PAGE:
Thursday, December 4, 2014

Historical Fiction

I have been teaching third for four years (five if you count my graduate internship) and I have never explicitly taught historical fiction. Sure, I covered it as a part of genre, but that was it. Our county recently adopted a new program, Benchmark Literacy, which definitely has it's ups and downs. The program has us spending 2 weeks on historical fiction, and I have to say that I have loved it. Here's what we've been up to:

First I introduced historical fiction with the definition on my anchor. Since I like "well-put-together-looking" anchor charts, but don't have tons of time in my classroom before or after school to create them, I typed up the headers I wanted for my chart and just glued them on. If you're interested, you can find them here.
Next, we made connections by finding historical fiction picture books in my classroom library and discussing ones that they have already read. We found:
 
 


Then, we read one of my favorite historical fiction books, The President and Mom's Apple Pie by Michael Garland. It is about President Taft visiting a town for a flag pole ceremony and going on a hunt for the scrumptious food he smells. There is even a paragraph inside the front cover that tells about President Taft, which was helpful when we were separated fact from fiction.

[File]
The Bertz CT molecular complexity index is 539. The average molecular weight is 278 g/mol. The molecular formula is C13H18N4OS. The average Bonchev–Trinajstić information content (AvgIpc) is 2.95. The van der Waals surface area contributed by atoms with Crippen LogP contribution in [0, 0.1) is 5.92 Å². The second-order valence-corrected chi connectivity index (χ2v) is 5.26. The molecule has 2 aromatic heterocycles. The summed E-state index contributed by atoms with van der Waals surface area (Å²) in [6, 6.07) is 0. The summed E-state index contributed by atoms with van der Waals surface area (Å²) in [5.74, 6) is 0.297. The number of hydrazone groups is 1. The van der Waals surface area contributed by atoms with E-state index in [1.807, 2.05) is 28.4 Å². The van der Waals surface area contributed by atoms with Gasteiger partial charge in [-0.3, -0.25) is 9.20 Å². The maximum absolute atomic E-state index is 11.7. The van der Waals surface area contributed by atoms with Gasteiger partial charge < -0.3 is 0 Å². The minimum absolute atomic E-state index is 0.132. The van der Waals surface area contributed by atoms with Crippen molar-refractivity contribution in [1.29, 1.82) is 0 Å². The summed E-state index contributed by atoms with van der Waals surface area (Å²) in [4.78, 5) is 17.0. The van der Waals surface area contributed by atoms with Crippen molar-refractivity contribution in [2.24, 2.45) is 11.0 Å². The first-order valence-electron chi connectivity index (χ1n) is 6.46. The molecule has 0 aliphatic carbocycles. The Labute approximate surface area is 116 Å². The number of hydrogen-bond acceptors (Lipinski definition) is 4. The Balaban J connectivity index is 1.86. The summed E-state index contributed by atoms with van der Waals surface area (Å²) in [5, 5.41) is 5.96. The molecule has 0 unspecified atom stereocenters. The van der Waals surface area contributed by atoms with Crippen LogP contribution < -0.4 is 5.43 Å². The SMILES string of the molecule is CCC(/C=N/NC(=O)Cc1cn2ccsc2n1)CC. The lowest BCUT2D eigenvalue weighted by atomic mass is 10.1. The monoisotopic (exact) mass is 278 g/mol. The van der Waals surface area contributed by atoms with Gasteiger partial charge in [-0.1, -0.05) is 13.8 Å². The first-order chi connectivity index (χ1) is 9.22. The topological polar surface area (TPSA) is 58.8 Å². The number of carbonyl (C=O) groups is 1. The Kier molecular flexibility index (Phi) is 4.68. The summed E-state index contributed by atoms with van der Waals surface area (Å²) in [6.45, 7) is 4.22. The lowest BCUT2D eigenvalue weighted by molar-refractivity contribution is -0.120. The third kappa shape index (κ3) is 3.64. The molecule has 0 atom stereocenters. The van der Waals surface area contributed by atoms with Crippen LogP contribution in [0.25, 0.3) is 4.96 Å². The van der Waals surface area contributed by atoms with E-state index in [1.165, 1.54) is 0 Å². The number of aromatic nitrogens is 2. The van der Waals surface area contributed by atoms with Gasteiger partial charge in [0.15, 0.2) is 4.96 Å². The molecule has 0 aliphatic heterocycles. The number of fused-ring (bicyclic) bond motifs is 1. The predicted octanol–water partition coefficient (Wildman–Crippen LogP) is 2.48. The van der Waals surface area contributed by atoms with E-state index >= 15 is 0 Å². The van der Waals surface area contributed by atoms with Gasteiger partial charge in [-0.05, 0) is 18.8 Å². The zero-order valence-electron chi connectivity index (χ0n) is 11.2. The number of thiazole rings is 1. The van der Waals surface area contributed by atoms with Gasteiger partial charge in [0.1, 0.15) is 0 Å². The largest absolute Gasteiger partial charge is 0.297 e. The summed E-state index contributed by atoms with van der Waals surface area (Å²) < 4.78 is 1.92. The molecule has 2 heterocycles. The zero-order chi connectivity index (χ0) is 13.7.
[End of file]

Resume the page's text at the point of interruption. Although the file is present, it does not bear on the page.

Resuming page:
We added to our anchor chart as we read.


Then, the students glued a historical fiction foldable into their reading notebook (you can also find that here) and copied from our anchor chart. We put nonfiction elements behind the flap and fiction on the notebook paper. When they were done, they had to add at least one fact to each category on their own and respond to the prompt strip glued into their notebook.

 
 

Peppe the Lamplighter by Elisa Bartone is a historical fiction book I just found. I plan on reading it to my students next week. It is a great story with amazing paintings/illustrations, but will take some discussion beforehand. I'm thinking I will have to discuss the concept of "Little Italy",  mention that some religions light candles for prayers, and briefly describe the flow of immigrants in 20th century New York.

I also have the historical fiction poster from my free genre poster pack on display!


Please let me know what books or activities you do while teaching historical fiction. Don't forget to swing by for my 1,000 follower freebie! See you soon!

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